Canadian family circumnavigating full time aboard a 2001 Leopard 45.

no AC

We have a couple of things to do before we leave. First, find a surveyor for our insurance so we can leave Rockstar here in the marina for the summer. Jeff found a local guy and after a bit of back and forth with the insurance agency they have said we can use him for the survey. Jeff had gone to see a friend of a friend with a phone who had the number of this guy and he had said to call him back Monday at 10 so Monday at 10 Jeff went off in the dingy to the friend of a friends house to see if he was there and could call the surveyor to set up a time to see the boat. Amazingly, it worked out and we think that the guy is coming to see us on Saturday and we also think he can do the survey in english. The cost is about $400 which was better than getting a English speaking International surveyor down from Puerto Vallarta (about $1000).

We also need a de-humidifier or an ac unit. We are trying to get a ac unit because it will stop the boat from melting (literally) while we are away and hopefully keep the bugs out also. So, today we headed into Manzanillo with Secundino. We spent 7 hours (in an air conditioned suv thank god!) looking for ac units. We looked in about 20 stores but they only stock the ones that you put in a window, not a portable. So, we need to do some more research and legwork.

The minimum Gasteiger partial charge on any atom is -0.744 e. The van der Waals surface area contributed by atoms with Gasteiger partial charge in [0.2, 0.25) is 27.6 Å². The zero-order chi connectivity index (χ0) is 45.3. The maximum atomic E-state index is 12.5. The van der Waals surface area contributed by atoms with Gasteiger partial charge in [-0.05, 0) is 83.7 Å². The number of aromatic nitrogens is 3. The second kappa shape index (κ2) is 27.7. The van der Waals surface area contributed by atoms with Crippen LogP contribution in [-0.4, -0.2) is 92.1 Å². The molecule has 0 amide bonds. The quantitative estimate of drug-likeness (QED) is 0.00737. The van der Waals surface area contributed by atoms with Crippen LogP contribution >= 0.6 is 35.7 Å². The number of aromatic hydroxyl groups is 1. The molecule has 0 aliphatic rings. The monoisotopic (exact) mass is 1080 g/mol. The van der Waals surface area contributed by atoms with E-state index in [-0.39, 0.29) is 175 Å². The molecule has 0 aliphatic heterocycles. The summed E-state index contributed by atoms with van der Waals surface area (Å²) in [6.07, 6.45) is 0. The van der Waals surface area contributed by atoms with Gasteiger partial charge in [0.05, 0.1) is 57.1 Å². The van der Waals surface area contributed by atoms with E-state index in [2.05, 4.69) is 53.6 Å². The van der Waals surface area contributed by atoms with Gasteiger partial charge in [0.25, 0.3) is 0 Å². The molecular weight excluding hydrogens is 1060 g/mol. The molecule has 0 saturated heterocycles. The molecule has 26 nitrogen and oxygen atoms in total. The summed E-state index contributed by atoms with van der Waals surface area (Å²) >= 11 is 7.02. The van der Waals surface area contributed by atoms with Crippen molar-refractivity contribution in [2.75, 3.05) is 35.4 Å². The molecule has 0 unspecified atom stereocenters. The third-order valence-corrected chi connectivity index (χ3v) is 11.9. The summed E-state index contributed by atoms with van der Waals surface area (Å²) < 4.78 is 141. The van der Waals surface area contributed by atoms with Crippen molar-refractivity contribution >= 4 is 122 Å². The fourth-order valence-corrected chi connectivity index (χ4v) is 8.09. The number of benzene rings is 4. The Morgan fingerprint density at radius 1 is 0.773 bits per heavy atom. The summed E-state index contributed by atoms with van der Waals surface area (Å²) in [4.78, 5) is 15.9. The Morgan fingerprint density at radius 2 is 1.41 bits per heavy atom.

When we got back to the marina we decided to grab dinner in the hotel restaurant. I ran to the boat quickly to make Mo a bottle and found absolute carnage in the cabin. There were about 100 dead bees ALL over the cabin and galley. It was the weirdest nastiest thing ever! (and I found out that I am scared to death of dead bees!)
Last year we were told we had bees on the boat when it was in Mazatlan, we were also told it was taken care of. Since Cabo we have had a couple of honey bees exit the mast via the cabin every couple of days or so. We just shoo them out. 3 days ago Jeff saw bees swarming the top of the mast so we hauled up a Raid soaked rag on a messanger line attached to the halyard to prevent them from starting a hive. It seemed to work because the swarm left. But, how 100 bees ended up (in bits) in the cabin was a mystery.

Luckily, I married Sherlock Holmes and by the time the kids and I walked back to the boat Jeff had cleaned up the massacre and solved the mystery. He thinks that the bees have been in hibernation through the winter (somewhere on the boat) and that they just woke up all groggy and crawled out of the nearest exit hole which unfortunately happened to be behind our galley fan so as they exited they all got sucked through the fan, chopped up and scattered all over the cabin.